Christmas Trees - BGCI and Tree Conservation
17 December 2012
Did you know?
Each year in the US, the President turns on the lights of the living National Christmas tree. The tradition of a having a living National Christmas tree in America commenced in 1924 when a 35-foot Norway spruce was donated to President Coolidge and planted near the White House on Sherman Plaza. This was a conservation message. At that time trees were not artificially reproduced at a large scale and instead each year trees were cut down from the wild. The gift of the living Norway spruce from the conservation organisation American Forests aimed to avoid deforestation at this time of year.
BGCI and Tree Conservation
As the year comes to an end, BGCI looks at the work we have done to support tree conservation in 2012 and what is in store for 2013.
Integrated Conservation of Tree Species by Botanic Gardens - A Reference Manual
In December 2012, BGCI published a reference manual for botanic gardens and arboreta to support the integrated conservation of threatened tree species, using both in situ and ex situ techniques. The manual draws on both the scientific literature and practical experiences gained in tree conservation projects from around the world and is designed to help the development, planning and implementation of conservation activities focusing on tree species. To download a free copy of the manual, click here.
The Global Trees Campaign
A joint initiative between BGCI and Fauna and Flora International (FFI), the Global Trees Campaign exists to secure the future of the world's threatened tree species and their benefits for humans and the wider environment. Work as part of the Global Trees Campaign has been a key part of BGCI’s work plan for 2012 and will continue to be so in 2013 and years to come. Visit the Global Trees Campaign website here.
Red List Assessments of Threatened Trees
As part of our work under the Global Trees Campaign, BGCI are working to compile red lists of tree families and genera. To access the tree red lists produced by BGCI so far, click here. In 2013 BGCI will continue their tree red listing efforts, focusing on Ebenaceae, Betulaceae and Andean trees.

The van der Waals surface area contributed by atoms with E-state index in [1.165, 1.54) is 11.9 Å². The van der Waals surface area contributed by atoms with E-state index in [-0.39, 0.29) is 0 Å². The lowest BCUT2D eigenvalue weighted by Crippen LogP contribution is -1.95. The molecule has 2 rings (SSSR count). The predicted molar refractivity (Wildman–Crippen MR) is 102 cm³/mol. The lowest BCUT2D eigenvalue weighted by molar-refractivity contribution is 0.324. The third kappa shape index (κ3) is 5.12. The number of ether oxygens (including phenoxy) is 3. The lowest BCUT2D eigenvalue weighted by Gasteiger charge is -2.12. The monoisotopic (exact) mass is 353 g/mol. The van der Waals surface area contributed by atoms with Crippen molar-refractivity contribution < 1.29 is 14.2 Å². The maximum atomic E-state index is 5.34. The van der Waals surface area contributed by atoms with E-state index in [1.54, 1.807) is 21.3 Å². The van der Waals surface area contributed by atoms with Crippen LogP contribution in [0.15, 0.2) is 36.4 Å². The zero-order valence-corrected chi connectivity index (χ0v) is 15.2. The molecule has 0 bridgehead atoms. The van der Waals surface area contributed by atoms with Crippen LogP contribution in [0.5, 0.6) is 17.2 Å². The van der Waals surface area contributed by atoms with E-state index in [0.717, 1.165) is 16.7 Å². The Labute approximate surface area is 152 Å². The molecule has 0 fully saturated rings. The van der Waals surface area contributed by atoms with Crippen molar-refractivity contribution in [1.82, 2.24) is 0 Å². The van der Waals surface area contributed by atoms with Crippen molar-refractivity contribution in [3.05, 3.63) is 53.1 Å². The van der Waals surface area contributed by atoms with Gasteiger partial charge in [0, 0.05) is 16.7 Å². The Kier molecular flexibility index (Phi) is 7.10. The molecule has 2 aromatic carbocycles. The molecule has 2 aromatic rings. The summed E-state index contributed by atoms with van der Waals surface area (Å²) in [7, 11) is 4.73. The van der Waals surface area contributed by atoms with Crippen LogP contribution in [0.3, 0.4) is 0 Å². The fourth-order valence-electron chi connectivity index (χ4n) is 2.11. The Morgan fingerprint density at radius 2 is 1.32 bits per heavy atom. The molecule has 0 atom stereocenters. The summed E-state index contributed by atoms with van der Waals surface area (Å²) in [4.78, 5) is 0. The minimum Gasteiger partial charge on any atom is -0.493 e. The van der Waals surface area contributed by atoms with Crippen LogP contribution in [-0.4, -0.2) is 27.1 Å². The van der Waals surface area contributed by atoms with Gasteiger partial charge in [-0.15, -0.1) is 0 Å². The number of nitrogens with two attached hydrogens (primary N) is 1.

BGCI have undertaken a number of surveys to determine the representation of threatened tree species in ex situ collections of botanic gardens and arboreta around the world. In February 2012, BGCI published a Global Survey of Ex situ Rhododendron Collections. We are currently running a survey of ex situ conifer collections. To find out more about the survey and find out how your institution can be involved, click here. The results of the ex situ conifer survey will be published next year to coincide with the release of updated conservation assessments on the IUCN Red List. To access other ex situ surveys of tree collections undertaken by BGCI, click here.
BGCI are currently working as a consultant on the IUCN/TRAFFIC Analyses of the Proposals to amend the appendices of the Convention on International Trade in Endangered Species of Fauna and Flora (CITES). This has involved analysis of a number of proposals for tree species to be included in the appendices, including Dalbergia and Diospyros populations of Madagascar, Dalbergia cochinchinensis, Dalbergia retusa and Osyris lanceolata. The analyses will be published on the CITES website on December 24th and the final decisions will be made at the 16th Conference of the Parties to the Convention (CoP16) in March 2013.
Tree Conservation and Forest Restoration in Africa
BGCI have recently secured funding from the Ashden Trust to undertake an exciting project to promote tree conservation and forest restoration work in association with botanic gardens in Africa. The project will last for three years and will involve a number of components. The first step is to conduct an ex situ survey of native tree collections in botanic gardens in Africa. If you are affiliated with a botanic garden or arboretum in Africa please contact email@example.com to find out how you can contribute to this survey. The project will also involve a seminar in the UK in early 2013 for investors in reforestation projects to promote the use of native trees in reforestation projects and the highlight the potential for collaboration with botanic gardens and arboreta to achieve successful restoration. A workshop will also be run in East Africa in mid 2013 for botanic garden staff to learn more about how they can develop their tree conservation work and link with reforestation partners. As part of the project, BGCI will work with a number of botanic gardens in East Africa to develop reforestation sites. These reforestation projects will engage with local communities, use native tree species to reforest areas and will also be project sites for the Ecological Restoration Alliance of Botanic Gardens.
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